Category Archives: WaterEnergyFood

WDOxy-Fuzzy: On-Demand Dissolved Oxygen Control for WWTPs Efficiency with Energy Saving (by “AUTOMAZIONE Oggi” – N.370 Marzo 2014)

WDoxy Dissolved Oxygen Control for WWTPs Efficiency with Energy Saving  

(by “AUTOMAZIONE Oggi”  – N.370 Marzo 2014)

WDOxy-Fuzzy is a software procedure aimed at achieve an optimal control of the biological depuration of urban/industrial wastewater by using Fuzzy Logic algorithms based on bio-process behaviors and on on-line data derived from field instrumentation. These refers to the detection of values of ​​Ammonium NH4+ concentration (alternatively: on ORP) and on DO (Dissolved Oxygen) values in oxidation, all that by returning as a real time “output”, the optimal set-point of the process control parameters (DO, flow rate of aeration, recirculation, etc..). In this way, WDOxy-Fuzzy procedure determines the optimal value (as dynamic set-point) of DO concentration, that is able to ensure in every operative phase of depuration process the following points:

  1. autotrophic and heterotrophic bacteria metabolism in the depuration process;
  2. non-proliferation and tigger of Bulking conditions control;
  3. minimization of energy consumption (kWh)

The software is implemented in the typical remote control systems, also directly implemented into dedicated PLC to the Dissolved Oxygen local control loop. Since over two years WDOxy-Fuzzy is used on sewage treatment plants with nutrient removal, on small to medium in size WWTPs and it is operating in continuous or with intermittent aeration.

WDOxy-Fuzzy, designed and developed by ANOVA in Naples (Giovanni Mappa), it is used by more than two years from large international companies operating in the field of analytical instrumentation and process control, having successfully passed the Functional Testing on field already in 2012.

Principles of Operation

The principle of operation of WDOxy-Fuzzy is based on the following bio-process correlations:

1)   Biological Oxygen Request and Dissolved Oxygen set-point: the wastewater aerobic biological treatment is based on the fact that the some pollutants (organics, nutrients, etc.) are the “food” (substrate) for “heterotrophic” and “autotrophic” bacteria which accrue as “biomass”, in a fixed volume (reactor). In order that the biomass can metabolize the pollutant substrate in an aqueous environment, it is necessary that it can “breathe”, or dispose of a sufficient dissolved oxygen concentration (DO)  into treated wastewater. The typical used solution to provide DO in this case is, as known, to adopt systems of insufflations and diffusion of air which, exploiting the principle of the solubility of the gas (Henry’s Law), provides oxygen to the entire biomass contained in the reactor. However, considering that (under std conditions) 1m3 of air contains about 21vol %O2, it follows that it is necessary to provide an air flow rate 4-5 times that required, with respect to pure oxygen O2. In function of the different operating parameters of the process (temperature, atmospheric pressure, substrate concentration, biomass concentration, etc.), the oxygen contained in the air is transformed into DO concentration, after having used the energy required, that is about 0.5 kWh for each Kg/h of O2 required.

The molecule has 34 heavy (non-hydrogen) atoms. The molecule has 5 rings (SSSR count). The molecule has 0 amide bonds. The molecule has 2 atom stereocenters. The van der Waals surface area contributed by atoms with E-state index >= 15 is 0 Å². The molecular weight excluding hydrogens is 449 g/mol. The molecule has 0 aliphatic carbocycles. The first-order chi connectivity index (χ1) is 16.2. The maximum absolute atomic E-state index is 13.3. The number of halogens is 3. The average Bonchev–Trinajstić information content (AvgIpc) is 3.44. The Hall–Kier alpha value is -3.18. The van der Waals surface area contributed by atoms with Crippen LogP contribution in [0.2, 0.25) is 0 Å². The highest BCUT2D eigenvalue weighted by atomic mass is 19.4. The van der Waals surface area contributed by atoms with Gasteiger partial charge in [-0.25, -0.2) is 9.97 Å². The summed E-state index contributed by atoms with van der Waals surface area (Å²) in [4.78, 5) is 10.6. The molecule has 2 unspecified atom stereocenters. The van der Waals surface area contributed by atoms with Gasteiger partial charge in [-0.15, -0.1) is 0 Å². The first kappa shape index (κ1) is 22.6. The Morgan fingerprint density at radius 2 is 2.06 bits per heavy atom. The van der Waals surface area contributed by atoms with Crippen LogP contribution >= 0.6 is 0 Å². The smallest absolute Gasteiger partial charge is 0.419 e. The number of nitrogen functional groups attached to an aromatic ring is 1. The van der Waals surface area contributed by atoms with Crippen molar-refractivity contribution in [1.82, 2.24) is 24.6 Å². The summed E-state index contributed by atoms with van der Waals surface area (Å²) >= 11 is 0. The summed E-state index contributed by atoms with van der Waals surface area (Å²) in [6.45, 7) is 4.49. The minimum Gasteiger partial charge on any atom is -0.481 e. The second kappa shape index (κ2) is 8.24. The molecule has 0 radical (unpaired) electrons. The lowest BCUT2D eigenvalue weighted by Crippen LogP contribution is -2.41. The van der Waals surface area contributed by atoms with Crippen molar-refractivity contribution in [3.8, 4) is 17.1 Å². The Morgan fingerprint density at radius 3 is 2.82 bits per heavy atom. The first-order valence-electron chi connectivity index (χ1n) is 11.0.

2)   Dissolved Oxygen set-point and Bulking: dissolved oxygen concentration DO in the reactor is a parameter of a great importance also for its influence with respect to the phenomenon of Bulking and, consequently, on the sludge sedimentation. This correlation is directly influenced by the organic load F/M (Food to Microorganisms): higher is F/M, higher is the concentration of dissolved oxygen necessary to prevent the Bulking (caused by some filamentous bacteria such as S.Natans, Type 1701 and H.hydrossis)

3)     DO set point and Energy Savings: usually biological treatment process takes place under dynamic conditions where input loads may change considerably in space and time. The dynamics of the DO value of concentration in water, compared to dynamics of bacterial metabolism, is an average ratio of about 5/20, that means a variation of concentration of DO in the water takes place in the order of a few minutes (starting from the activation of air insufflations), while because DO as O2 is completely used by biomass to metabolize the substrate it takes 15-20mins. All this allows to focus on the following points:

  • DO is a physico-chemical parameter whose numerical value (expressed in mg/l) is to mean a greater or lesser ” availability ” of oxygen for the bacterial metabolism. This value, however, is linked in turn to the different dynamics of transfer within the biomass (temperature, oxygen gradient, size of the flakes of mud, etc.). In other words, and simplifying the concept: between being in a situation in which DO assumes high values ​​for short periods of time, compared to the case where the DO values ​​are lower for prolonged times, this latter case is certainly not only desirable but also energetically less costly.
  • values of DO too low in relation to the actual needs of the process, i.e. the F/M ratio between the substrate (pollutant) and biomass concentration, favors the proliferation of Filamentous Bacteria, at the expense of bacteria “Floc-Forming” that are required for the proper functioning of the process (sedimentation-recirculation): that means to face to the serious outcomes both from the operational point of view, that from the standpoint of sanitary;